|Title:||Consistent picture of the horizontal circulation of the Atlantic Ocean over 3 decades||Authors:||Caínzos Díaz, Verónica
Pérez Hernández, María Dolores
Santana Toscano, Daniel
Arumí Planas, Cristina
Hernández Guerra, Alonso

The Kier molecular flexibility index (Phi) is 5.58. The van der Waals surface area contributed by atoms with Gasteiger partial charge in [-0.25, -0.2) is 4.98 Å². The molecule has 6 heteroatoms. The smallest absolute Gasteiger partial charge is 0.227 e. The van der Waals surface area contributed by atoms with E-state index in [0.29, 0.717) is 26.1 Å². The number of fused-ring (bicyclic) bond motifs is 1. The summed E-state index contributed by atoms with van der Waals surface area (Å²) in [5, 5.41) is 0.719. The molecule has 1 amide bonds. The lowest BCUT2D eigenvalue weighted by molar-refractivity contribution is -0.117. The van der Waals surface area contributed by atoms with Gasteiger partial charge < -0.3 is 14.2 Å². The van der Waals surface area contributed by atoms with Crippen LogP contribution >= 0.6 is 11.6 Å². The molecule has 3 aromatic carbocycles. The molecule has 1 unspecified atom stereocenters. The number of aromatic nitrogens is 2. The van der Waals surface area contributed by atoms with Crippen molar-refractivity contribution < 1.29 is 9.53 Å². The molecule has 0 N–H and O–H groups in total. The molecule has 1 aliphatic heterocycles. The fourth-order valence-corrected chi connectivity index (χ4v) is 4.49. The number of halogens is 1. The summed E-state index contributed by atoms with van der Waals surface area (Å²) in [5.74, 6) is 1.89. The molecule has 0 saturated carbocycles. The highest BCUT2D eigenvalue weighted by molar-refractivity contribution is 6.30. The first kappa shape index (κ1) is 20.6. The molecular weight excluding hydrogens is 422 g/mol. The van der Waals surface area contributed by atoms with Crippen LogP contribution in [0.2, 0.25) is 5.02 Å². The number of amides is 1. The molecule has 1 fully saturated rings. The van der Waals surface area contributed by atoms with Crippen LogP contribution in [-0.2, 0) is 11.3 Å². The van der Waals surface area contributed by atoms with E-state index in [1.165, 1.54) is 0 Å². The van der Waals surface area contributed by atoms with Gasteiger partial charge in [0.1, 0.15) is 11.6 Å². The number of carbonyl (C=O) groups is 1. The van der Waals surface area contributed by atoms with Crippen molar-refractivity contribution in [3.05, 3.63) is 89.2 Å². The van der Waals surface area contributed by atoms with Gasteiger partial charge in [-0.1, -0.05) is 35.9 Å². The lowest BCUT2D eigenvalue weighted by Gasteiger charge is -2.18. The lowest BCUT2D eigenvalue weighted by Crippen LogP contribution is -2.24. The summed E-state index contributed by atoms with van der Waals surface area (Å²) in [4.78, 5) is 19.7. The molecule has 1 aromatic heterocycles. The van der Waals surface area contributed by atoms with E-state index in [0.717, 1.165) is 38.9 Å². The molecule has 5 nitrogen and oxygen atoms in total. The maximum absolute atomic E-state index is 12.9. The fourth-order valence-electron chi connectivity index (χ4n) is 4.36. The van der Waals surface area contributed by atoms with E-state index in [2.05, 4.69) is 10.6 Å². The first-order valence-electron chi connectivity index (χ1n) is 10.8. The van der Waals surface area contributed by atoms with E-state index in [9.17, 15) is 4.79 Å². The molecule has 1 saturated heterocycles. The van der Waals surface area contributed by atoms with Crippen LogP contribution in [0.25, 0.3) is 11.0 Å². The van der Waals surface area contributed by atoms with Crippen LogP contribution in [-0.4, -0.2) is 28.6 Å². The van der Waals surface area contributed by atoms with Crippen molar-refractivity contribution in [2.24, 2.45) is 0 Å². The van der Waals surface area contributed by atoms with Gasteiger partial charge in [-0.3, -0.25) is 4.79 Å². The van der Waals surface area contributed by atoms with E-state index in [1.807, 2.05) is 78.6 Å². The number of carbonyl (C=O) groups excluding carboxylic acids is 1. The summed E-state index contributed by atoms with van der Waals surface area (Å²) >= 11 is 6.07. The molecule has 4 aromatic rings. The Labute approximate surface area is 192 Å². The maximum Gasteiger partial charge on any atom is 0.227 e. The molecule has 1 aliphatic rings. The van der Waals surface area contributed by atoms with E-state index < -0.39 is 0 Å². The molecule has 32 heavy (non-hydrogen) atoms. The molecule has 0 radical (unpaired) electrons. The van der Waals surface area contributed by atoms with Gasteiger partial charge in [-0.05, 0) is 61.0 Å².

|UNESCO Clasification:||251007 Oceanografía física||Issue Date:||2023||Project:||El Portal Sudatlántico en la Cinta Transportadora Global||Journal:||Ocean Science||Abstract:||The circulation in the Atlantic Ocean is marked by the complex system of pathways of the Atlantic Meridional Overturning Circulation (AMOC). These currents change meridionally due to the interaction with nearby water masses. Hydrographic data provide the opportunity to characterize these currents for the whole water column with high-resolution data over the last 30 years. Moreover, inverse methods enable the quantification of absolute zonal transports across these sections, determining the strength of each current at a certain latitude in terms of mass, heat, and freshwater, as well as their transport-weighted temperature and salinity. Generally, no changes can be found among decades for each of the currents in terms of transport or their properties. In the South Atlantic, the circulation describes the subtropical gyre affected by several recirculations. There are nearly 61 Sv entering from the Southern and Indian oceans at 45∘ S. The South Atlantic subtropical gyre exports 17.0 ± 1.2 Sv and around 1 PW northward via the North Brazil Current, as well as −55 Sv southward at 45∘ S into the Antarctic Circumpolar Current. In the North Atlantic, most of the transport is advected northward via the western boundary currents, which reduce their strength as they take part in convection processes in the subpolar North Atlantic, also reflected in the northward progress of mass and heat transport. Deep layers carry waters southward along the western boundary, maintaining similar values of mass and heat transport until the separation into an eastern branch crossing the mid-Atlantic Ridge in the South Atlantic. Abyssal waters originating in the Southern Ocean are distributed along the South Atlantic mainly through its western subbasin, flowing northward up to 24.5∘ N, subjected to an increasing trend in their temperature with time.||URI:||http://hdl.handle.net/10553/123877||ISSN:||1812-0784||DOI:||https://doi.org/10.5194/os-19-1009-2023||Source:||Ocean Science [ISSN 1812-0784], v. 19(4), p. 1009-1045|
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